Is your computer ready for Y2K?
When the clock strikes midnight you’ll know it’s the year 2000, but will your computer?
The clock mechanism is the mostly likely program to cause problems with personal computers when the year 2000 begins, said Floppys manager George Baker.
“Most fail the roll-over date and I think it may tell you that it’s the year 1900,” he said. “It still recognizes that the year 2000 is a leap year, just the number is wrong and that is easily fixed.”
Dan Klahn, owner of the The Tahoe Net, said newer operating systems, such as Windows 95 or Windows 98, shouldn’t have many problems. He said he expects Windows 3.1, an older operating system, to have more problems.
“If there are any problems at all, it will probably be with the clock,” said Dan Klahn, owner of The Tahoe Net. “But we have a floppy disk that you can run to tell you where the troubles are and there’s software that you can buy that will make the all the Y2K fixes. It runs about four hours – it goes real deep.”
People who aren’t computer savvy can bring in their system and the computer technicians will do the same job for about $200.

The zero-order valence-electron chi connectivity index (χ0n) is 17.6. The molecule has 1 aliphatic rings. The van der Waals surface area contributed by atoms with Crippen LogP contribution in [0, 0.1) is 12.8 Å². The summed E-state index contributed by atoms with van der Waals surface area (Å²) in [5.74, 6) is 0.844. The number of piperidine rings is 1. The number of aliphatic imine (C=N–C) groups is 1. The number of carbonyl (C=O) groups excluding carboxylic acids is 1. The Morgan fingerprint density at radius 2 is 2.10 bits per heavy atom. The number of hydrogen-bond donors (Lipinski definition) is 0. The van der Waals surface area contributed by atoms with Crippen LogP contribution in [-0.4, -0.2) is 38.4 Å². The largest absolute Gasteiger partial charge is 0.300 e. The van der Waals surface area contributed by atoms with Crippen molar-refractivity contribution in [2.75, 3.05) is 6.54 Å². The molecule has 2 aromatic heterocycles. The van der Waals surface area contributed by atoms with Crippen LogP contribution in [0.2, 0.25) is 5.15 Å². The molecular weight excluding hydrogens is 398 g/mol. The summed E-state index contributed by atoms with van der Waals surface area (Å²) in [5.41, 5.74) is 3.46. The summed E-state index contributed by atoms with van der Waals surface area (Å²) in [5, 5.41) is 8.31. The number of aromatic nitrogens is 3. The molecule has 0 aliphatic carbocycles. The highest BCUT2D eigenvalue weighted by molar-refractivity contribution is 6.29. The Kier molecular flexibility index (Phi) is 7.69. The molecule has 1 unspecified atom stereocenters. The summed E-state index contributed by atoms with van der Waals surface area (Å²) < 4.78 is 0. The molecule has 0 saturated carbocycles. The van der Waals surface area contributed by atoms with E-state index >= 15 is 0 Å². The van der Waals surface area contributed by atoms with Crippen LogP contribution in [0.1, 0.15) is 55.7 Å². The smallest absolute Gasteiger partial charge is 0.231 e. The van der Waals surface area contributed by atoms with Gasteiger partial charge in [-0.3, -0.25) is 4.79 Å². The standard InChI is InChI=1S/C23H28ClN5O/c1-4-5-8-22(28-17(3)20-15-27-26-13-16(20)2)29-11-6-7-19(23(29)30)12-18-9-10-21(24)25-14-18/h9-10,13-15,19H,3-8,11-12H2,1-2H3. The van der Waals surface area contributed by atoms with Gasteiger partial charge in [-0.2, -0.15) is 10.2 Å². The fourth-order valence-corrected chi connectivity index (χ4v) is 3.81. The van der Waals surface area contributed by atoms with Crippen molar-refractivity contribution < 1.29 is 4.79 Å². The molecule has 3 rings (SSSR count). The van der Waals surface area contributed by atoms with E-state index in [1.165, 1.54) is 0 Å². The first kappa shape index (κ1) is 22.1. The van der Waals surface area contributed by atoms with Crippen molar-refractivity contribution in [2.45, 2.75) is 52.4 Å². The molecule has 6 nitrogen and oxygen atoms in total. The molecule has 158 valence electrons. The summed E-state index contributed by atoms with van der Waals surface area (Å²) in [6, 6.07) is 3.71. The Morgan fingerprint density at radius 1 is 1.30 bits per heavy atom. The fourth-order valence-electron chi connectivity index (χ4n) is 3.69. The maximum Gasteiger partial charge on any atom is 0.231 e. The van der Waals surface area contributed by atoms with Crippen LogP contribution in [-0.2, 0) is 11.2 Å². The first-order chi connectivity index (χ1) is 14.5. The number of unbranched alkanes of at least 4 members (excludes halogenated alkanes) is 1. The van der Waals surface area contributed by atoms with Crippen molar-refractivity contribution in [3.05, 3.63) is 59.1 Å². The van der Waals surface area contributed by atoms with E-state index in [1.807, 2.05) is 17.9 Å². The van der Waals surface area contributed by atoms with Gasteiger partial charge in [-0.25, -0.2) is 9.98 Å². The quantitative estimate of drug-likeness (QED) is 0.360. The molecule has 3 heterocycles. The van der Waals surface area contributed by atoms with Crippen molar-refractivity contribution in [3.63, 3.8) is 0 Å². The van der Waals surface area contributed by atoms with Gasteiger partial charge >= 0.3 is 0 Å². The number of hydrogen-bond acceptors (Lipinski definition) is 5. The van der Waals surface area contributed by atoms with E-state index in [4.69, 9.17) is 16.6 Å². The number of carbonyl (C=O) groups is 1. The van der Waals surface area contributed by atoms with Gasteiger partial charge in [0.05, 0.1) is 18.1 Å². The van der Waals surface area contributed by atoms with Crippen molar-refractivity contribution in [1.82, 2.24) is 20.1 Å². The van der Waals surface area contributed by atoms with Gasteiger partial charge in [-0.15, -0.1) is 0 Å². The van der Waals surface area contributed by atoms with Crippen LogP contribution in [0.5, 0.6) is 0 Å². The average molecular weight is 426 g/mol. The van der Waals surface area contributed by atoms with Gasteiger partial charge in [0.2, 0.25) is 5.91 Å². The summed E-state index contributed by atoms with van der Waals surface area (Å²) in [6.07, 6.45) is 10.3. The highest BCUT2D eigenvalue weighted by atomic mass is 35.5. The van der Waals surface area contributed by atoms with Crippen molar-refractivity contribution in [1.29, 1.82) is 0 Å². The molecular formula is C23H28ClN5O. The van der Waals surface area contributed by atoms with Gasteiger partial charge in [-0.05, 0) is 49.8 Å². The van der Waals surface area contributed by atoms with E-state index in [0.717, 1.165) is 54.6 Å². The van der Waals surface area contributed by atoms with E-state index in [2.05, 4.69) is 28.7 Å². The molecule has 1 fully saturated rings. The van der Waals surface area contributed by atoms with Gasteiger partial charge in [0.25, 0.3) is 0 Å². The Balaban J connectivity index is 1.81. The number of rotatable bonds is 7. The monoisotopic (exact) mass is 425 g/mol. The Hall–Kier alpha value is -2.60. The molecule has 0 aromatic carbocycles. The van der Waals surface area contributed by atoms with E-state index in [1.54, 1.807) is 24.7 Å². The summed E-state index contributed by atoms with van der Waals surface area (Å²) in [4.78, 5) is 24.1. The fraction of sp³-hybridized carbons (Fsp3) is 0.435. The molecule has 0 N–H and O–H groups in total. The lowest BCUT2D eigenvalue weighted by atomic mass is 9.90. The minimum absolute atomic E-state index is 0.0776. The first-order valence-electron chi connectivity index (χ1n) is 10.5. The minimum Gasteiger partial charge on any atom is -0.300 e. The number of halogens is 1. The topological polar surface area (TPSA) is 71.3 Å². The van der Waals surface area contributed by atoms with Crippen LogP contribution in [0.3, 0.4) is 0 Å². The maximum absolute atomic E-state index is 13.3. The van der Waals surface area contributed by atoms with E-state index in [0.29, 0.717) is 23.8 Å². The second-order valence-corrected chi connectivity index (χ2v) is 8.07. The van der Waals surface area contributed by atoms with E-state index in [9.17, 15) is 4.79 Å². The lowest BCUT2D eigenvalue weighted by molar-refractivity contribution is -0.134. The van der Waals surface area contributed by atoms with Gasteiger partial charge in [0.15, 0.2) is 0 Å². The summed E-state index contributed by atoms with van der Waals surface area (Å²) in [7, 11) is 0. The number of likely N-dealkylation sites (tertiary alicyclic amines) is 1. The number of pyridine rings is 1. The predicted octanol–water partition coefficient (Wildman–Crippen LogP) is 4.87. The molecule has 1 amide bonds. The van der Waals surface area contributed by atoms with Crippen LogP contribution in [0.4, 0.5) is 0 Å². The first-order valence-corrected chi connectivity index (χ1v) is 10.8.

“If your computer won’t function or it won’t turn on, we’ll be open on New Year’s Day for Y2K issues,” he said. “We’ll also have tech support on the phone on New Year’s Eve until about 10 p.m.”
Both computer stores, which are planning to close early today, are offering the floppy disk for free.
“It’s a painless check,” Baker said.
In addition, Baker said he doesn’t expect much activity on the Internet after the ball drops.
“I think things will be pretty quiet,” he said. “People will be more worried about how empty their champagne glasses are at that time.”
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